Itinerary as of 22 Sept 2006

Conakry, Guinea-Kendia-Mamou-Dalaba-Labé-Télimélé (and return)-Mali(ville)-Koundara-Salémata, Senegal-Bandafassi-Kédougou-Saraya-Koundamé, Mali—Kéniéba—Bafoulabé—Kita—Bamako. Itinerary uncertain in Mali because we don’t know when the Diafarabé cattle crossing will occur and the schedule won’t be set until sometime in November as near as we can find out. In addition to the cattle crossing: Ségou, Mopti, Timbuctu (Tombouctou), and the Dogon on the Bandiagara escarpment. Also the crossing place into Mali will be determined by the water level on the Falémé River.

Narrowing the locations

Louisa and I sat down last week and narrowed the number countries we might visit. Top choice for Louisa is Mali based on her love of their art and music. We decided since there was too much to visit, we may as well eliminate the recently troubled countries. We then used our reading of Lonely Planet and Rough Guide to gauge the time needed for each country. Niger is high on our list. To visit Naimey, Agadez, Aït somehting, and the Ténéré desert is about five weeks. Mail up to eight weeks. Guinea for us could be three weeks. Ghana is somewhere we’d like to visit and Burkina Faso is in the neighborhood and we might have to fly in to Senegal. Next week we need to refine the choices. West Africa Map


Yesterday, the Fourth of July, I purchased a bike for the trip. I was reluctant to take my current mountain bike for two main reason—not wanting to set it up for touring (and back again when I get home) and fear of losing it somewhere on the trip. I’ve been watching Craig’s list for six months or so. My goal was to find a good, but old mountain bike. Old for price, but not so old that it would be hard to get parts for. I think I found it—a Trek 8000 vintage 1992. Seven-speed (which should be less fussy than current 9-speed), 1-⅛-in. steerer tube (can put a suspension fork later), and it looks and is reported by the owner to be lightly used. The previous (second?) owner had 23mm tires on it, so it was little used off road.

The fun thing about the bike is the paint job, and hence the bikes nick name (I don’t usually name my inantimate possesions). But the splatter paint job called for a name. Hence Jackson Pollock Bike (JPB). Pictures at 11 (Can I link photos in WordPress? There must be a way).

The bike is quick steering, but seems stable enough. I won’t know until I put fatter tires on in.

About 26 pounds with the 23mm tires.

Site changes

Most page are PmWiki. First page is hand built, but maybe not worth the trouble. See if I can bring it into PmWiki
Blog is WordPress. Most Gallery pages (except the index) are via iView MediaPro web building tool.
-Need to get the menu in the PmWiki pages
-Need to tailor for not logged in.
-Center and otherwise clean up first page.
-WordPress color scheme to match the rest of the site.

Ashes and Snow

We went to see Ashes and Snow by Gregory Colbert last week at the Santa Monica Pier. When I saw the initial promotions I wasn’t much interested. The images seemed too fake and new agey. Posed images of people and animals. But everyone we knew who went liked it, even after I voiced my reservations. Louisa’s mom came to town and it seemed like an interesting thing to do, so I agreed to go.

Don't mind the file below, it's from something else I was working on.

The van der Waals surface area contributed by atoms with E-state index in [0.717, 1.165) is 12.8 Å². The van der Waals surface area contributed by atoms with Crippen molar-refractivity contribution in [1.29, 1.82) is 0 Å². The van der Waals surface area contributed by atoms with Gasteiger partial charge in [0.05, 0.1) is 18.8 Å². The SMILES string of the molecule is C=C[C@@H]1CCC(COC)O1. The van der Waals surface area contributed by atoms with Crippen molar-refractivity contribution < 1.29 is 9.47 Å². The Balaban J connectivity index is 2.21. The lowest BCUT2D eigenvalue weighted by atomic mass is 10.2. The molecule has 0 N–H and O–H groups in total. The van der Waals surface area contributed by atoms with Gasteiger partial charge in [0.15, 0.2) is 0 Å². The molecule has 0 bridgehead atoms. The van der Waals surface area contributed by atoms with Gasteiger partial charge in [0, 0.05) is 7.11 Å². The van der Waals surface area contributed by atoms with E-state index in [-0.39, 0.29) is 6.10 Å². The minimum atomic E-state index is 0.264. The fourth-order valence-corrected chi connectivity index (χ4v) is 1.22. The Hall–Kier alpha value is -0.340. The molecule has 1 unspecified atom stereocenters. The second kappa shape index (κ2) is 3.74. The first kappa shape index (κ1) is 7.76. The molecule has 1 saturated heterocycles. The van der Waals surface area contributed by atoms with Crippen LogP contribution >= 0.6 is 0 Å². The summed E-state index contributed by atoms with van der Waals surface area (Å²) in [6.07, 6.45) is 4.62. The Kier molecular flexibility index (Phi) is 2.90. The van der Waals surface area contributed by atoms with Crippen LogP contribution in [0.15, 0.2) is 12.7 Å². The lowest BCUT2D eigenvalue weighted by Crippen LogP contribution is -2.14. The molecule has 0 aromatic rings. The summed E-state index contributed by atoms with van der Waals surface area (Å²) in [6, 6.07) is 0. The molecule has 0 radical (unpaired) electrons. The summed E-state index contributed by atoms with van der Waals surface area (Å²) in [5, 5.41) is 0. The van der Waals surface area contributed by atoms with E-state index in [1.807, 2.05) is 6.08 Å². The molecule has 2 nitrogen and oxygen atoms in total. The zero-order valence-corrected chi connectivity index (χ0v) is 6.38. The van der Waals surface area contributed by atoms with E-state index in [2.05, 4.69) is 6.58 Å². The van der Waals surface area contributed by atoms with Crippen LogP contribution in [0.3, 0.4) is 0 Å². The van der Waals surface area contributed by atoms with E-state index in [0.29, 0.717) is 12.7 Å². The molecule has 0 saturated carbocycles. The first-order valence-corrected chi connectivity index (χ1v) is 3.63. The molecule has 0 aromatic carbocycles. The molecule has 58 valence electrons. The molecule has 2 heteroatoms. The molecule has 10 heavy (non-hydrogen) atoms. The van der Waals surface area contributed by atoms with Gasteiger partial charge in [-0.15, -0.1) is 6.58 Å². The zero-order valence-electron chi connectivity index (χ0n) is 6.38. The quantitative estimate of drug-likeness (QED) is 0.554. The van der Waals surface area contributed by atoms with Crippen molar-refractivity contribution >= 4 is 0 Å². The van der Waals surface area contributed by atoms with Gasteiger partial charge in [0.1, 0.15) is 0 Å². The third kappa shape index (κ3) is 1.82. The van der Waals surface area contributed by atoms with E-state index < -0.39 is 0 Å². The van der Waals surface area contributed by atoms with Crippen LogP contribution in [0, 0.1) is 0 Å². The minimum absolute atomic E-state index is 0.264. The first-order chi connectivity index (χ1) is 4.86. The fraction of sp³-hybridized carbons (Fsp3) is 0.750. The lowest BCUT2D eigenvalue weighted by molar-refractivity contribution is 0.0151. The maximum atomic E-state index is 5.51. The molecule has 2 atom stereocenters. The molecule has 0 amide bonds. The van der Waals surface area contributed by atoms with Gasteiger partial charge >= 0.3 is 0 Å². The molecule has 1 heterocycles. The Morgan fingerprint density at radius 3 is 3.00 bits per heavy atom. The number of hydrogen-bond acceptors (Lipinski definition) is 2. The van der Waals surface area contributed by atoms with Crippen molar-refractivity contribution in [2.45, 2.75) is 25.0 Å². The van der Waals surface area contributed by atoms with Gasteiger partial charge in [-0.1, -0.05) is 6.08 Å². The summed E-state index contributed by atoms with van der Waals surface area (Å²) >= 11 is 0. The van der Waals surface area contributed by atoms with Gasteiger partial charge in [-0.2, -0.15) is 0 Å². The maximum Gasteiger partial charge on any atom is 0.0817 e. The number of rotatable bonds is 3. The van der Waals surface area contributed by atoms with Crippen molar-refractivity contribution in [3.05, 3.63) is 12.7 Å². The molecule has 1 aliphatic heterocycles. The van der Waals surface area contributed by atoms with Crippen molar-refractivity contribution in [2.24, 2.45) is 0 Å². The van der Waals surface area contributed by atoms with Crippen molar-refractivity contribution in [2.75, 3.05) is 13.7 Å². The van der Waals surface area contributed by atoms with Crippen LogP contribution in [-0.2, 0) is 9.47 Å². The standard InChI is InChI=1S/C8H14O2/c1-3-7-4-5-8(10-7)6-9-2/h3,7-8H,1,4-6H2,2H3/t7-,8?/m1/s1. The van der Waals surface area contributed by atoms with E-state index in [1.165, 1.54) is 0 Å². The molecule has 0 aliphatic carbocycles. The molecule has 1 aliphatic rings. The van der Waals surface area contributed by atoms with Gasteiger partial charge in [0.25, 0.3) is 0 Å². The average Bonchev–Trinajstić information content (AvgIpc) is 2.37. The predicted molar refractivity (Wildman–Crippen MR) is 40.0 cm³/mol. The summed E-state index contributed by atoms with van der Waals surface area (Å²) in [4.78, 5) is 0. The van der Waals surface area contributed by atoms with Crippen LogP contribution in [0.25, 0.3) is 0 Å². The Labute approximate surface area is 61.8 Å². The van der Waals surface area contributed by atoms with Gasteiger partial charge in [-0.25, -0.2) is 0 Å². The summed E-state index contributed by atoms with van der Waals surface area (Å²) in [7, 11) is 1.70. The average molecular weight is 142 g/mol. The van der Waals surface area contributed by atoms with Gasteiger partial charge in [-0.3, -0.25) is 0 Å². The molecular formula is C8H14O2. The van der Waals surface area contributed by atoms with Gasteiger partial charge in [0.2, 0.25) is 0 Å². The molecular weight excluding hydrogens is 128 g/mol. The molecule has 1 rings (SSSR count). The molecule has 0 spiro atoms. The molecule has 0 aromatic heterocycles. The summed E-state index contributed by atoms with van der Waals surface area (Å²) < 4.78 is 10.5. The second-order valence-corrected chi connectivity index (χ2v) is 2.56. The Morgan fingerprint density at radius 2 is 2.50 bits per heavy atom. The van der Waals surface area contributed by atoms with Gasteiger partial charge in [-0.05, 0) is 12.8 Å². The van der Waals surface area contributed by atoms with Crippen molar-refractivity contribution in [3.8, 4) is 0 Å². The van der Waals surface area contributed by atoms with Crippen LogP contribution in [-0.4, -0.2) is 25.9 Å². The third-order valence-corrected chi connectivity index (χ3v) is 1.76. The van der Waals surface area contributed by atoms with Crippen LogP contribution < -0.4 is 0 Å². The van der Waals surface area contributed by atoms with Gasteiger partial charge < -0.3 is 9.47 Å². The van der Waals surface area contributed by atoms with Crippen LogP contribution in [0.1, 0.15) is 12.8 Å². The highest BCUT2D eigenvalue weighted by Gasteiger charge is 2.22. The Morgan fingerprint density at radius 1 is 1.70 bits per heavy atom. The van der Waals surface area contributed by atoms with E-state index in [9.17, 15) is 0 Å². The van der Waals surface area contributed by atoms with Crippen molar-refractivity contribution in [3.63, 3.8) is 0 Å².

The installation in a stacked shipping containers is interested. The pictures are hanging on long wires from structures connnecting the containers. Music and small river rocks add to the ambience. The images are technically well done and many of them make interesting designs. And seeing sequences of images make them a little less fake as one got the idea how they were achieved. An amazing amount of work I imagine and patience. Waiting for the right light and weather, and even though the animals must have been relatively tame in most cases, many set-ups and tries must have been made. The promotional literature says they were “unscripted.” Unscripted maybe, but the actors knew what they were supposed to try to do. They didn’t all accidentally have their eyes closed. All the images were sepia toned and some were tinted. The literature said they were not “digitally maninpulated,” but they are listed as “mixed media.” So maybe not digitally manipulated, but manipuated.

The combination of closed eyes and sepia tones gave an overall deadly feel to the show. No expression, no happiness. Felt like waiting for death.

Our friends said don’t worry too much about the still images, the movie(s) make it worthwhile. One 60-minute movie and two shorter ones. The 60-minute movie did give a better idea of how it was all put together, but I still didn’t get the point. Although tigers and cheetahs were laying on people and people were curled up next to elephants, they were still lifeless. And somewhat creepy—maybe the Timothy Treadwell effect—he thought he was bonding with the bears, but they ate him nonetheless.

All in all, interesting images from a design (shape, forms, and shadows), but still cold and new agey.

Why did I write this? I guess I’m trying to understand popular culture (or why I don’t get or embrace it) and thought discussing it and writing it might bring clarification. I don’t think it did.